Last week I had the great privilege of speaking at the first FIFI (Females in Finance Inc) lunch. There were 45-50 women in the room (and one token male) to learn about your personal online brand.

Robin Powis, Stylist extraordinaire from Defining Style opened by telling the room about the power of wearing the three colour combination (I knew I should have worn my red accent shoes instead of basic black) and the importance of vertical, horizontal and diagonal lines.

And then it was over to me for the building your online brand workshop.

We talked about knowing what your personal online brand and reputation looks like by doing three things;

  1. Googling yourself
  2. Seeing what your Klout score is – if you’re involved in social media (which of course, most should be by now – even if it’s just the top three Twitter, Facebook and LinkedIn.
  3. Setting up Google analytics (and reviewing it) to see what search strings people are using to get to your blog or your website.

Turned out most people in the room had in fact Googled themselves. Unfortunately, they’d not done the one thing that would give them what other first time Googlers would see. They’d not logged out of their Google profile – ie: Google+ or Gmail before they’d done it. Which means of course that Google was tailoring and showing them what it thinks they wanted to see – not the real picture.

Another way to see what’s really going on with your profile (ie: who’s saying what) that’s easily done (as opposed to expensive and complex pieces of software built for managing big brand reputations) is to set a Google alert for either your name or another search term to do with yourself. Chances are, you’ll see some shlock results that aren’t related to you, but you’ll also see some things you might not have seen.

But really why bother if you’re doing your job well? Well, if you know what’s being said, you’ll know if you need to do some personal online brand remediation work. And one of the best ways to do that is to blog.

Almost 10 years ago, the lovely folks at the ABC did a huge hatchet job on a closed to media session I was heading up about rebuilding the reputation of the pharmaceutical industry.  A tape recorder was smuggled into the room and recorded in reasonably crisp definition what got said. Of course the way it was reported was nothing like it played out in reality and other reputations, not just mine, were damaged along the way (without even a backward glance by the ABC – let’s just say neither truth nor balance in journalism weren’t terribly apparent that day – thank you background ‘hatchet-job’ briefing).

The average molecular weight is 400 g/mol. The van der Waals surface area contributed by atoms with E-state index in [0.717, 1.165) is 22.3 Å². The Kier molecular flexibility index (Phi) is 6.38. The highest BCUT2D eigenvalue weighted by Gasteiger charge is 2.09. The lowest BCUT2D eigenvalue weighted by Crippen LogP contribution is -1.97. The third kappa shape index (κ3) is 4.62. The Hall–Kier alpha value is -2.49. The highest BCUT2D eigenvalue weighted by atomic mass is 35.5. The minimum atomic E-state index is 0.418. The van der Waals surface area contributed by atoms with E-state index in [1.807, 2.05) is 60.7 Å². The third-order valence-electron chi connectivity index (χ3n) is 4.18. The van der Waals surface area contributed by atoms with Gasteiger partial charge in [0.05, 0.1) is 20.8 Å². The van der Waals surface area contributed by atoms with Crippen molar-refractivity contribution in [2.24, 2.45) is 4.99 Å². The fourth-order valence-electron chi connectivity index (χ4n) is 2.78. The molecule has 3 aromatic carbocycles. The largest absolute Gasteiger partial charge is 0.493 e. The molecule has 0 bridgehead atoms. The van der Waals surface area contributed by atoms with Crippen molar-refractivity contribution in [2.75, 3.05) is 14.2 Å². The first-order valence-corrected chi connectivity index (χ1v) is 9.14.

Just for the record – I’m passionate about putting patient care first and stated it loud and clear on the day, but that never made it into the piece – funny that!

For a while it really worried me that piece came up first when you googled my name. How was I ever going to get another job or client when even I, the person who did media training for CEOs, had been hacked to pieces by a media outlet.

Given there was nothing I could do to make it go away. I figured the only option I really had was to create other ‘articles’ (ie: blogs) about myself that showcased what I really thought and felt – including writing the other side to the ABC piece and what clients could learn from the benefit of my albeit horrid experience.

Now, after more than 50ish blogs and web pages when you Google Kristin Austin Marketing – I think I mostly ‘own’ the first four pages of Google and that hatchet job is somewhere in the mix – but no longer on the front and centre. Job done!!

How else might a blog contribute to building your personal online brand?

  • You can prove your smarts (and that makes you more attractive to bosses, headhunters and clients alike)
  • It opens the door to opportunities that you might not even have thought of yet
  • You can establish yourself as the voice of authority on your topic of choice
  • You can build an audience
  • You can solve problems and cut off those pesky can you tell me how I… emails and phone calls (just refer them to your blog post)
  • You can play in your area passion
  • You can be the squeaky wheel on the linkedin updates of your connections (squeaky, not shrieky please) if you link your wordpress blog to your linkedin profile.
  • And finally blogging allows people to get to know you, what you think and whether or not they could hire you, work with you as clients, form partnerships/alliances with you or they should just get to know you better and see what comes.

You can get other tips about blogging to create your personal online brand from previous blog posts;

If you’re interested in signing up to receive blog topic of the day ideas direct to your inbox (ie: to avoid flashing cursor panic syndrome), please drop me a note.

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